Driven by consumer interest in sustainable diets, plant-based meat alternatives (PBMA) are gaining popularity with more products available on the market. Consumers increasingly demand “clean label” (CL) products free of additives and using a limited number of ingredients. This is a challenge for PBMA producers due to the difficulty of imitating meat-like properties without using additives. Against this backdrop, this study investigated consumer understanding and interpretation of CL status in PBMA, using plant-based burger recipes as case study. Eight plant-based burger recipes – systematically varying in main plant protein ingredient, recipe length, familiarity of ingredients, and clean-label status – were evaluated by consumers (N = 55) using projective mapping. The length of the ingredients list, together with the main ingredients was the primary aspect that caught the attention of the consumers. Consumers separated longer recipes – described as more complex, processed, unhealthy but also tasty – from shorter recipes – perceived as simpler and healthier, but less meat-like. Furthermore, a smaller part of the data was explained by the presence of chemical additives. Overall, this study indicates that the length the ingredient list is more important for consumer perception of CL status in PBMA than the presence of chemical additives per se.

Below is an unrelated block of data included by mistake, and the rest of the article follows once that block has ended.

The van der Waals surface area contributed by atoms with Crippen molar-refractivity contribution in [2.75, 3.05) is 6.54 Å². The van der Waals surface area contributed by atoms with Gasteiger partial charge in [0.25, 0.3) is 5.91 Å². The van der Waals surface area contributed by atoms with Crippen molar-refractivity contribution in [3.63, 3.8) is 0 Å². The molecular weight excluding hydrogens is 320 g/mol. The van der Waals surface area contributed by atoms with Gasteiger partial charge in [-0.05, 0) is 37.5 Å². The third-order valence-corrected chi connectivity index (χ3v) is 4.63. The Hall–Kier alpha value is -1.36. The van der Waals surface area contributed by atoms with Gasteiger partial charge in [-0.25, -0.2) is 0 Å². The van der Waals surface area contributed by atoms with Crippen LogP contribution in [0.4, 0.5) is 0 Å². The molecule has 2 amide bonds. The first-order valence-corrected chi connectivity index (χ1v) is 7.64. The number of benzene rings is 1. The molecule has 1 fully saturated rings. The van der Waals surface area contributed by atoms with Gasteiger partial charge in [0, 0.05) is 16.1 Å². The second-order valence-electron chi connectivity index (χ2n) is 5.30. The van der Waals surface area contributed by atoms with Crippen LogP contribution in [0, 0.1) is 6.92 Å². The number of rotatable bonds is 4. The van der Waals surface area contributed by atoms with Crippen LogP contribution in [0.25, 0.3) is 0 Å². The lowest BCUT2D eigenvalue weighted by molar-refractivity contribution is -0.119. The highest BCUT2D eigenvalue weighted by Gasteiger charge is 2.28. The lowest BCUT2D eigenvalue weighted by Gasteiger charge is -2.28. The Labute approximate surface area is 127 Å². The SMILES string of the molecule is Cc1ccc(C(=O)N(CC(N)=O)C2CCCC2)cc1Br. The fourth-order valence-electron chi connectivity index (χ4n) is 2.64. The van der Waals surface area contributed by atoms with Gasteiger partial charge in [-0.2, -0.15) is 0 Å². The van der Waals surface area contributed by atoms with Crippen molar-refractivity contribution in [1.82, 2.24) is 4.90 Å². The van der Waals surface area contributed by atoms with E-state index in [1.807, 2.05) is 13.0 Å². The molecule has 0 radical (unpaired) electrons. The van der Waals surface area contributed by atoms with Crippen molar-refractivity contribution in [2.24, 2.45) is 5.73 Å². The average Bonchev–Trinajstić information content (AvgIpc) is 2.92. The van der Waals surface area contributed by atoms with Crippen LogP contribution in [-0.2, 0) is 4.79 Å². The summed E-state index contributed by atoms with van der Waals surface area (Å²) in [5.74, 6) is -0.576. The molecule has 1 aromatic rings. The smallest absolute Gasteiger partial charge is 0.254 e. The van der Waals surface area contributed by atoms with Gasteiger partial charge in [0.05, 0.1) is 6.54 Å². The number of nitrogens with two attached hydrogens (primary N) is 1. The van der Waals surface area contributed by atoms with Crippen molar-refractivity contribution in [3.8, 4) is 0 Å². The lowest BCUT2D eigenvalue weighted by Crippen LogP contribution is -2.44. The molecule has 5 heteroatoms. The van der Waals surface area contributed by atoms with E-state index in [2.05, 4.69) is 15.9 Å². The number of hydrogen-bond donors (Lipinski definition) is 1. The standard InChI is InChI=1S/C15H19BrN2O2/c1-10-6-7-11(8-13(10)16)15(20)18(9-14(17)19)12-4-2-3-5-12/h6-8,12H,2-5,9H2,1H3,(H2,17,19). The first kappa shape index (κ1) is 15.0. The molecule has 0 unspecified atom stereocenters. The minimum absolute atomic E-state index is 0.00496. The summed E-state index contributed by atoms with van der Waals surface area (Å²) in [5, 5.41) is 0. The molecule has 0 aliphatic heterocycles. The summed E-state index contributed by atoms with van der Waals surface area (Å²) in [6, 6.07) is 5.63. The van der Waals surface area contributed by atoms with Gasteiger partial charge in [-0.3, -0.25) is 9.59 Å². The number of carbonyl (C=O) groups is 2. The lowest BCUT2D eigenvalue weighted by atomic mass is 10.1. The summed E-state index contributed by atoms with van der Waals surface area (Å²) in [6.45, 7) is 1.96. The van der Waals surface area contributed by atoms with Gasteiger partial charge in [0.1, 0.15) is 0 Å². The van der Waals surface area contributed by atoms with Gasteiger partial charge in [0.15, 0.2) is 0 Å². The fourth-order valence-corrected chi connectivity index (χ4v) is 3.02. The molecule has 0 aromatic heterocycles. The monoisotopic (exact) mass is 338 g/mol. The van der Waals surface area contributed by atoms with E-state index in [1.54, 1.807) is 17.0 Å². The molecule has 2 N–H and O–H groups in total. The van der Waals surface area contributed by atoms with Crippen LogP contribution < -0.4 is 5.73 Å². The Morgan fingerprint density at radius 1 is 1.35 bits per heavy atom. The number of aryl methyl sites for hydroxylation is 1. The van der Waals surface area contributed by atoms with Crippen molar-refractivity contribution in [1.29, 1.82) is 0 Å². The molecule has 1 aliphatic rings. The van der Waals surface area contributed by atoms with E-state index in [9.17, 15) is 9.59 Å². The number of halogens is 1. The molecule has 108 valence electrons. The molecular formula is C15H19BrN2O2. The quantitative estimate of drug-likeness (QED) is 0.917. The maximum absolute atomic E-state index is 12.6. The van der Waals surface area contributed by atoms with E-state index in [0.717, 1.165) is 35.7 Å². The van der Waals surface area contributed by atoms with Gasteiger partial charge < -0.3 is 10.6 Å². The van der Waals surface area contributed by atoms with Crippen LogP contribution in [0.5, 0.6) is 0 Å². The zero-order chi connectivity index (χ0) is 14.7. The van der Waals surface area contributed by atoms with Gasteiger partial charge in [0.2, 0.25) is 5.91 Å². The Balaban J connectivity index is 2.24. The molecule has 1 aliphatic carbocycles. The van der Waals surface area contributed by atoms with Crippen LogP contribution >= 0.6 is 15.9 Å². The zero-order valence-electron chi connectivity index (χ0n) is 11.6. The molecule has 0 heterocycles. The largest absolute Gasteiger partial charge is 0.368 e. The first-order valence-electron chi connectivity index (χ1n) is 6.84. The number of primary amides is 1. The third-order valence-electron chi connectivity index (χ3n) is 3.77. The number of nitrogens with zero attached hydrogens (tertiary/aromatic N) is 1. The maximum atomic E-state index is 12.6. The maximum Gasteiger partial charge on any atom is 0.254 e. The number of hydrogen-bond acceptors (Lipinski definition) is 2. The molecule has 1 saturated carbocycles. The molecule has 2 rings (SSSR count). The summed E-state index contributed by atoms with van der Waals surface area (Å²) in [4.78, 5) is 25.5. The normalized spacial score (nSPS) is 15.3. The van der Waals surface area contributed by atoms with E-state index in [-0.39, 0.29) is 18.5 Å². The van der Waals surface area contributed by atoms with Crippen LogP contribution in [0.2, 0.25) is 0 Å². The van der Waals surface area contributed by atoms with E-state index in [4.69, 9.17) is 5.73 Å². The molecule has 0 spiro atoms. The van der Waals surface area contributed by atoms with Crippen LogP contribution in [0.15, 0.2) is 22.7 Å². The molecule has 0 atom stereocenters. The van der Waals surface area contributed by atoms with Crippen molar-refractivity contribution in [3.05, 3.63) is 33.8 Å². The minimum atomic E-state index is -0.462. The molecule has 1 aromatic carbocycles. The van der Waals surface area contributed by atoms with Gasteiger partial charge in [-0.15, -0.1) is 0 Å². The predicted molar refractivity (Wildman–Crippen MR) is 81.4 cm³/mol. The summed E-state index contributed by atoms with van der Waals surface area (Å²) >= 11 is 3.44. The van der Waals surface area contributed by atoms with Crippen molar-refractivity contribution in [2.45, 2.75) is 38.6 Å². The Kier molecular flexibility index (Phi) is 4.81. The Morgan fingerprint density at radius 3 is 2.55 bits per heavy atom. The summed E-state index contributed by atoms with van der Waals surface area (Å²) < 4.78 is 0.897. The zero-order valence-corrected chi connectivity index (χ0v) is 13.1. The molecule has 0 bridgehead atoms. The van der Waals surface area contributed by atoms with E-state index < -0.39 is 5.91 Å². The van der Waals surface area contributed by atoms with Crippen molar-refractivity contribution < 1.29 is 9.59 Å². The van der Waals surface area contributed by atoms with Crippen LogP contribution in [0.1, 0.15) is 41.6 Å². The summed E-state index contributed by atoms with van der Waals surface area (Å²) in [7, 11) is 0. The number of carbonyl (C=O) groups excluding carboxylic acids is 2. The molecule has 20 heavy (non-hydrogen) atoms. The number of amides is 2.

Elsevier, Future Foods, Volume 6, December 2022